I would have each teams car presented for inspection on race day. This is after qualifying and testing. Any car that did not pass inspection would be disqualified on the spot, sent home, and they would lose a race, no appeals, end of story. I would consider confiscating any car that failed the inspection. At the end of the season auction off the confiscated cars and donate the money to charity.

    I don't think money fines is a deterrent to many teams but I suspect team sponsors would not appreciate losing a days advertising.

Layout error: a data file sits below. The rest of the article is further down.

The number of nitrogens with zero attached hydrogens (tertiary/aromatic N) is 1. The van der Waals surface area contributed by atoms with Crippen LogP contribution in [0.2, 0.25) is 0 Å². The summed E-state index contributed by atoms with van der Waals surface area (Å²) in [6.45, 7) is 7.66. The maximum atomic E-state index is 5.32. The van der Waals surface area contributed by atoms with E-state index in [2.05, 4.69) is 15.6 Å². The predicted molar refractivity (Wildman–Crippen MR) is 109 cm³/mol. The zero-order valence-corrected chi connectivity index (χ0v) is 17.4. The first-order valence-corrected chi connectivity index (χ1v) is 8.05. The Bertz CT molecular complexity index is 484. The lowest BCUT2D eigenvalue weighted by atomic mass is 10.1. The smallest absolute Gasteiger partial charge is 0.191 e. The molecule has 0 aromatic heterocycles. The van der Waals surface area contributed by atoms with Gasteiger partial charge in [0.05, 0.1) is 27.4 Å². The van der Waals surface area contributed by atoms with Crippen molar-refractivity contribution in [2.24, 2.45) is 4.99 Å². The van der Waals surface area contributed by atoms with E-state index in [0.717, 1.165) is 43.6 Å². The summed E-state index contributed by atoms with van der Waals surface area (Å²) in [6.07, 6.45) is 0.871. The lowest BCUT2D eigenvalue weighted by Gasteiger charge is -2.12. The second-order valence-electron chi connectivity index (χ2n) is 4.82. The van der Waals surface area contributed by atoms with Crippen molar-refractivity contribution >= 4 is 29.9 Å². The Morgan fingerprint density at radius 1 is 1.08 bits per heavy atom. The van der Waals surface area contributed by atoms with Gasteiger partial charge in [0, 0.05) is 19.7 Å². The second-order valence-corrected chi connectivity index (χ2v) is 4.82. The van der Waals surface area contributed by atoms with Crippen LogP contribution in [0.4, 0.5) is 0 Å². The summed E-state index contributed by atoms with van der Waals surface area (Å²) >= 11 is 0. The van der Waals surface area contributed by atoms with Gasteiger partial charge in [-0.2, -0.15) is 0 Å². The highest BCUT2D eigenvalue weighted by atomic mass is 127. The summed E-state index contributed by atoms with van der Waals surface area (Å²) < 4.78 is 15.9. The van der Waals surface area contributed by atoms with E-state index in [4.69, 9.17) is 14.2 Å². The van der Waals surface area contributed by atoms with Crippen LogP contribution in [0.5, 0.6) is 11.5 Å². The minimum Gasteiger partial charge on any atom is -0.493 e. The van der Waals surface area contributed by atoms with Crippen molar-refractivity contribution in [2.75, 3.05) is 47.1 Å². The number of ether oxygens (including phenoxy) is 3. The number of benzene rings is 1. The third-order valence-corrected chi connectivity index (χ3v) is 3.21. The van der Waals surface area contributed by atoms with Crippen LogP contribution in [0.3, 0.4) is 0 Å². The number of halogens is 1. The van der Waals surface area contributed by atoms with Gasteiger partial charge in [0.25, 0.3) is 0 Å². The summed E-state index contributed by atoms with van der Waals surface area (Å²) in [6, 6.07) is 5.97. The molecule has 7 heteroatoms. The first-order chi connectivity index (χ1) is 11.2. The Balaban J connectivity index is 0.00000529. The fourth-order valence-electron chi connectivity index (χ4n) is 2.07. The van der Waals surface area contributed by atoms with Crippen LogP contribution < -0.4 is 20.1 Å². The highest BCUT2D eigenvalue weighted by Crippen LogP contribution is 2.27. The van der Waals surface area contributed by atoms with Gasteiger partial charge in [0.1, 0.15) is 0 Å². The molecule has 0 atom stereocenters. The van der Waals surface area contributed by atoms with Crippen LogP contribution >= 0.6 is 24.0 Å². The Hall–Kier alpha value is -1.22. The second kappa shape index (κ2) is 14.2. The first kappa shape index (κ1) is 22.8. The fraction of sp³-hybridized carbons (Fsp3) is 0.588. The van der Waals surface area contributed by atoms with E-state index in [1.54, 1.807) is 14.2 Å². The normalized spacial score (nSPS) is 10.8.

9. Rick Reid7:55 PM

    I can only wonder how long Middlebrook will be doing the appeals.

  10. Anonymous10:32 AM

    Dear Dave,

    As I understand it this was a Pre-Race Visual Penalty without the use of any templates. A template should have been used and if the car failed it should not have been allowed to enter the race or practice until whatever variation was repaired to meet specifications. The only way any penalty should have been issued is if the car failed post race inspection. Otherwise there should have been no penalty.